Also playing Saturday:

at Orange Pavilion; LIL JOHN, BUSTA RHYMES, E-40 at Honda Center; JOEY ALTRUDA at Bordello; WEST INDIAN GIRL, SLOW SIGNAL FADE at Spaceland; RED SPAROWES, BIG BUSINESS at Troubadour.


Playing Sunday:



El-P at the Troubadour

Rapper/sound artist El-P’s first group, Company Flow, did that great Funcrusher Plus album on Rawkus back in the day, a groundbreaking set that led to his joints with a heavy cast of the more critical underground-type hip-hop artists in recent memory, such as Mos Def, Blackalicious, Dilated Peoples and the radical Cannibal Ox. Along with some fantastic mixed-genre work with jazz avantistas Matthew Shipp and William Parker, El-P has also founded the essential Definitive Jux label, and remains one of the most prolific and stubbornly iconoclastic producer-artists in the game. He’s consistently refused to mushify his sound for corporate tastes, and that sound is a head-skewingly dense mass of low-budget old-school styles with a pointy head in the progressive-rock and nu-jazz clouds. His mixes and ornately articulate lyrications, in fact, are just about suffocatingly complex — disturbing — so if you’re feeling pinned to the wall by it all, he’s done his job right. This is a record-release show for El-P’s new I’ll Sleep When You’re Dead; five years in the making, it was worth the wait. (John Payne)

{mosimage}Gym Class Heroes, RX Bandits, K-OS, P.O.S. at House of Blues

With the stoned cadence of Sublime, a self-deprecating sense of humor like the Pharcyde and that old-school hip-hop fun-time attitude, a band like Gym Class Heroes breaking out was inevitable. It’s amazing there isn’t one on every American college campus. But few would be savvy enough to hijack the chorus of Supertramp’s 1979 smash “Breakfast in America” and flip it for the new scene. Having Fall Out Boy’s Patrick Stump sing it for you helps too (the band is signed to Pete Wentz’s Decaydance label). For this “Daryl Hall for President” tour, GCH bring Seal Beach punk-poppers RX Bandits to make like Incubus for boys, while Canadian indie hip-hop hero/current blog sensation K-OS brings quirky but thoughtful raps to the party. Minneapolis punk rock rapper P.O.S. spits in the style of early Eminem over mosh-pit guitar tracks. Crazy sold out. Kids rule. (Scott T. Sterling)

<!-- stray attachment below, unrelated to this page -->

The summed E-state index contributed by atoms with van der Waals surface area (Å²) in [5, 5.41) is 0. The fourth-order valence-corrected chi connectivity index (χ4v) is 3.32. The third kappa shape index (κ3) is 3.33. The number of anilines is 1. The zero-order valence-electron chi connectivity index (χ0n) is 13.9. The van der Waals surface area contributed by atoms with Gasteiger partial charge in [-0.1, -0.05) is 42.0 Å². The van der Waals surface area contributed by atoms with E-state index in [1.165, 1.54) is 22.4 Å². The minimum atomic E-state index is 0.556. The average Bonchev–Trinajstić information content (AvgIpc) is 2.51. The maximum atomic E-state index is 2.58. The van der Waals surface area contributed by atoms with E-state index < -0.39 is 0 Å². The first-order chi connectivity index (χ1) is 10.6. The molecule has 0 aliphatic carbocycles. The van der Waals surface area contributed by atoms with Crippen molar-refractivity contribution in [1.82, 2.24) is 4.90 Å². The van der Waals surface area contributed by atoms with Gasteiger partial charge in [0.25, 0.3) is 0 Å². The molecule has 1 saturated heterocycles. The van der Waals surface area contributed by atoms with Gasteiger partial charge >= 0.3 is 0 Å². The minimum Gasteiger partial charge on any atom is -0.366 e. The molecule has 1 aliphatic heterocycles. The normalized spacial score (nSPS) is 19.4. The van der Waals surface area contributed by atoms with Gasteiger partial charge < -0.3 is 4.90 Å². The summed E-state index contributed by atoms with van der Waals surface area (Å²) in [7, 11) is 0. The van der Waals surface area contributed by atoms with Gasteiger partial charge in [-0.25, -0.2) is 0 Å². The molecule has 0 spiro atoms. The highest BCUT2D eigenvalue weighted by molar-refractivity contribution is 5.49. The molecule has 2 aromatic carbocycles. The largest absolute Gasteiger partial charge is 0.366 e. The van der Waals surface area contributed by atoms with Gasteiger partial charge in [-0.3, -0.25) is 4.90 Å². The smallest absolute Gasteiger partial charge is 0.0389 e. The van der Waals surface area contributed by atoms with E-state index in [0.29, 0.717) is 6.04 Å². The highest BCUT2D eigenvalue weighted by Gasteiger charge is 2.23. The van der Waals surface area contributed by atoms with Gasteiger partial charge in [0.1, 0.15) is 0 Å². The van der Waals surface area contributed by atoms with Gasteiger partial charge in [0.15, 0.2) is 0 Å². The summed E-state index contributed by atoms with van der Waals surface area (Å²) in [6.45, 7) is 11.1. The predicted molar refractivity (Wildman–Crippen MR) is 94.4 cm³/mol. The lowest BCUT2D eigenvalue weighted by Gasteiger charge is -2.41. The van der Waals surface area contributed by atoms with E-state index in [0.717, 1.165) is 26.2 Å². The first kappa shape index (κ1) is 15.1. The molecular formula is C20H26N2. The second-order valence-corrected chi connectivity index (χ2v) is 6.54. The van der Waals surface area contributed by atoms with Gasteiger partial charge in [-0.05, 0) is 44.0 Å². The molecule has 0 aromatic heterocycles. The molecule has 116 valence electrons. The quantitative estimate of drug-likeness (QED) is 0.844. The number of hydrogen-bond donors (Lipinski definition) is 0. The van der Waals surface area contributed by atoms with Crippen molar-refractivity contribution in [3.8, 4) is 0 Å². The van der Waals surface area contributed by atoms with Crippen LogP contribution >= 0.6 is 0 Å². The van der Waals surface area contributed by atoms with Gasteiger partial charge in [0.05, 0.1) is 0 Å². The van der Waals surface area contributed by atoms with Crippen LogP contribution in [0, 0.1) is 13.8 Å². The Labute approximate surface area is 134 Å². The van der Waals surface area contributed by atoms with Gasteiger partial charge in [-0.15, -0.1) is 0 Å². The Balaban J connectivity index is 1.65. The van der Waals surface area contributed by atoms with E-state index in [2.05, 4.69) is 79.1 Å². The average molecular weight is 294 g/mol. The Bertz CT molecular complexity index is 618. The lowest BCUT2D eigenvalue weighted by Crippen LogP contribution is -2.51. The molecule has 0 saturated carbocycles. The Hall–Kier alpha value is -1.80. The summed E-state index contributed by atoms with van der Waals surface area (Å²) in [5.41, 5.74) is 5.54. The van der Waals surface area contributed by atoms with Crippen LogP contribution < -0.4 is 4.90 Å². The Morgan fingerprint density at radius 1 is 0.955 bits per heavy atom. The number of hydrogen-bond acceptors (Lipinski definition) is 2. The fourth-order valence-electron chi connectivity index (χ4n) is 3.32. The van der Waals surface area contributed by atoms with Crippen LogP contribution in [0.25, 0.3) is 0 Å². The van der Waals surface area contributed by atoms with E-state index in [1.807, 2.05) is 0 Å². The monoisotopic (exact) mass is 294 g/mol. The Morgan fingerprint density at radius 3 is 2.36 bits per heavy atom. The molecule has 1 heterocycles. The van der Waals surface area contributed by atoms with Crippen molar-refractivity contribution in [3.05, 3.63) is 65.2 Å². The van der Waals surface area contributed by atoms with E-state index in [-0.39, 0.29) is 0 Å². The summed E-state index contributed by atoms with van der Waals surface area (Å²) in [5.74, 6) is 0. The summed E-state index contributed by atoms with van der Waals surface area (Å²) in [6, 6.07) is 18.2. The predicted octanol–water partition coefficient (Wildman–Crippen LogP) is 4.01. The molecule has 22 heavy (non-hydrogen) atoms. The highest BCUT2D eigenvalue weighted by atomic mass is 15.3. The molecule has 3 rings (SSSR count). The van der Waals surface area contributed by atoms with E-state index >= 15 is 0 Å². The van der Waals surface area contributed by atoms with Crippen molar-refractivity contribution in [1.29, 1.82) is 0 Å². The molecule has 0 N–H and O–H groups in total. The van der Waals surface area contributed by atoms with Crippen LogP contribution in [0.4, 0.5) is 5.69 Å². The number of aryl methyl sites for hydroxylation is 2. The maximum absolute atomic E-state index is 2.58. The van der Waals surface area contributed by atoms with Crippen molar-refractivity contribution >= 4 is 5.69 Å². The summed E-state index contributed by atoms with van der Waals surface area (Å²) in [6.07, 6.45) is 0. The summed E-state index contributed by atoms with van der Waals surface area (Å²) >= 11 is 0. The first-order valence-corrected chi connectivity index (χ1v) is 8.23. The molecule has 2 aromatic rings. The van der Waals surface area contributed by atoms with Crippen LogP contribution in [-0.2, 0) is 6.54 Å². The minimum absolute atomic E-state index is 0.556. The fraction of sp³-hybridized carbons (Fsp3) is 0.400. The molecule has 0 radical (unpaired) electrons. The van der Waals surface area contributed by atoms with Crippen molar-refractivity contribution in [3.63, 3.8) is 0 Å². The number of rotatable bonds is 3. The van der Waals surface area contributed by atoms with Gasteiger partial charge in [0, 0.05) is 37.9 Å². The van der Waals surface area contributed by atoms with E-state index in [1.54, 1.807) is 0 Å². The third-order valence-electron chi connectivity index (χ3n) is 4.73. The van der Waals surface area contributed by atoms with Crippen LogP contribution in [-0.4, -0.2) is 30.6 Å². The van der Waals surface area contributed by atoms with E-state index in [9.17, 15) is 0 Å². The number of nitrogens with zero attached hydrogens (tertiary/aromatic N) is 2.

Also playing Monday:

at the Echo; SARA LOV, DUSTIN O’HALLORAN, MEIKO at Hotel Café; YOU ME & IOWA, VANNA at Knitting Factory; JIM TURNER, ANN MAGNUSON at Largo; NORA KEYES, FOOT FOOT at Pehrspace; BUFFALO ROAM at Silverlake Lounge; MIDNIGHT MOVIES, KIND HEARTS & CORONETS at Viper Room.


{mosimage}OOIOO at the Echo

They’re fairly underground, the Boredoms, but their symphonies of noise have earned them a strong cult following, so when drummer Yoshimi P-We decided to put down her sticks and pick up the guitar to front her own all-female outfit, people took notice. OOIOO’s sound is certainly more musical than her other band, still avant-garde but more John Cale than John Zorn, and her prowess on the trumpet is impressive. The songs on their Thrill Jockey release, Taiga, range from the meditative to the destructive to the freakin’ funky, P-We playing her role like Björk guesting on Zappa’s The Grand Wazoo in a sound clash with Yoko Ono’s primal scream. On their upcoming EP, Boredoms cohort, eYe, takes P-We’s experiments with “nature sounds” and adds some techno flair, but you won’t need his remix to dance to their binary beat. (Daniel Siwek)

Also playing Tuesday:

at Hotel Café; THE DOLLYROTS at Key Club; DONOVAN LEITCH, PAUL WILLIAMS at the Roxy; DATAROCK at Safari Sam’s; CALLA, MOLECULES at Spaceland.


Hoodoo Gurus at El Rey Theatre